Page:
Impatiens can also be brought indoors for the winter. Like Coleus, you can take stem cuttings and after rooting, place them in containers in a sunny spot. If you’re bringing in containers of impatiens or digging them out of the ground and placing them in containers, push them back about halfway (or a little more) just above a side stem or bud. Put them in a bright place out of direct sunlight.

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Dear master gardener: I want to plant azaleas this autumn to give my landscape spring color next year. Which ones do you recommend for this area?

Answer: University of Minnesota plant breeders developed the world famous Northern Lights range of azaleas. The first hybrids were made in 1957 and after two decades of bringing the beautiful, tropical-looking flowers of the azalea to northern gardeners, the first introduction, Northern Lights, was published in 1978. Since then, 16 more have been released. Lights azaleas are deciduous and have an incredible flower bud hardness. Mandarin Lights has bright orange flowers, Lilac Lights is purple-pink, Orchid Lights (a dwarf variety) is lavender, Rosy Lights is deep pink, Golden Lights is golden yellow, Northern Lights is pink and very fragrant, White Lights is very floriferous and slightly fragrant, Spicy Lights is salmon-colored and slightly fragrant. The two newest azaleas, Electric Lights Double Pink and Electric Lights Red, are hardy against Zone 4.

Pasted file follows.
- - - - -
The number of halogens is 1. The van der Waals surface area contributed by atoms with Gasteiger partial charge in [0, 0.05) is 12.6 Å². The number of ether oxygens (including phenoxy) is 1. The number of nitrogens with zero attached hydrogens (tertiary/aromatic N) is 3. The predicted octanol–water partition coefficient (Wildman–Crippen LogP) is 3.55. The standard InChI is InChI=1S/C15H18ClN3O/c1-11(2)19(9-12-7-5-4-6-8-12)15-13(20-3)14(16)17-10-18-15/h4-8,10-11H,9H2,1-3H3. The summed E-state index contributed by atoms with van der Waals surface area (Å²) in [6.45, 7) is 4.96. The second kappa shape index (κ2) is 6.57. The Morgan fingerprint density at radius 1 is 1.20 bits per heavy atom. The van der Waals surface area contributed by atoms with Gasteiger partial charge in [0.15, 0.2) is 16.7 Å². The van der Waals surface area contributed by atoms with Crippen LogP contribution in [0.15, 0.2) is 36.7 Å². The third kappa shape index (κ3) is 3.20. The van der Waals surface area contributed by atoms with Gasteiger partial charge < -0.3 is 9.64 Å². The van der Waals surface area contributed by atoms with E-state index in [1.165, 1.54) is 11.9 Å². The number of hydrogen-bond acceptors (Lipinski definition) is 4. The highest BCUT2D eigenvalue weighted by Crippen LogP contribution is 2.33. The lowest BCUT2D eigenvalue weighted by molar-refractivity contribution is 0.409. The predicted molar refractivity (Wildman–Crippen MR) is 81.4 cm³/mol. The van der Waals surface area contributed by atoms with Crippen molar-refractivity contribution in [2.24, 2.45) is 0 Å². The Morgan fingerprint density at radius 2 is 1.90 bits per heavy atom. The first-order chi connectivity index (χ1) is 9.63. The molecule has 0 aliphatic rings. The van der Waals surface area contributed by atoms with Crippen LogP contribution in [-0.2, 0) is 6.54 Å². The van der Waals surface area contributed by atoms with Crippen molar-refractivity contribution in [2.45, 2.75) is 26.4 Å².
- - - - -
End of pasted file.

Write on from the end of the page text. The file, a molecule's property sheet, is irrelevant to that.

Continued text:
Orchid lights azalea.  Contributed / Jennifer Knutson

Orchid lights azalea. Contributed / Jennifer Knutson

Roseshell Azalea (Rhododendron prinophyllum) also does well here. Hailing from southern Quebec and the eastern United States, she is one of the parents of the Northern Lights hybrids. It has very fragrant white to pink flowers. Another option that has a flower bud hardness of 35-40 degrees below zero is Pinkshell Azalea (Rhododendron vaseyi). It is an excellent choice for a woodland garden and has lightly scented pink flowers.

When it comes to growing azaleas, 90% success depends on soil preparation. A soil test is strongly recommended as the optimal pH value for azaleas is 4.0 – 5.5 acidic. Don’t plant them too deep (no deeper than the pot) and add plenty of organic matter. I planted my Orchid Lights azaleas all over peat. Azaleas have shallow root systems and dry out quickly, so consistent moisture is a must. They are also sensitive to extreme heat, so avoid planting them on the south side of your home. Fertilize them with an acidic fertilizer every spring before the buds appear. Azaleas have beautiful, luscious spring blooms and are a fabulous addition to your landscape!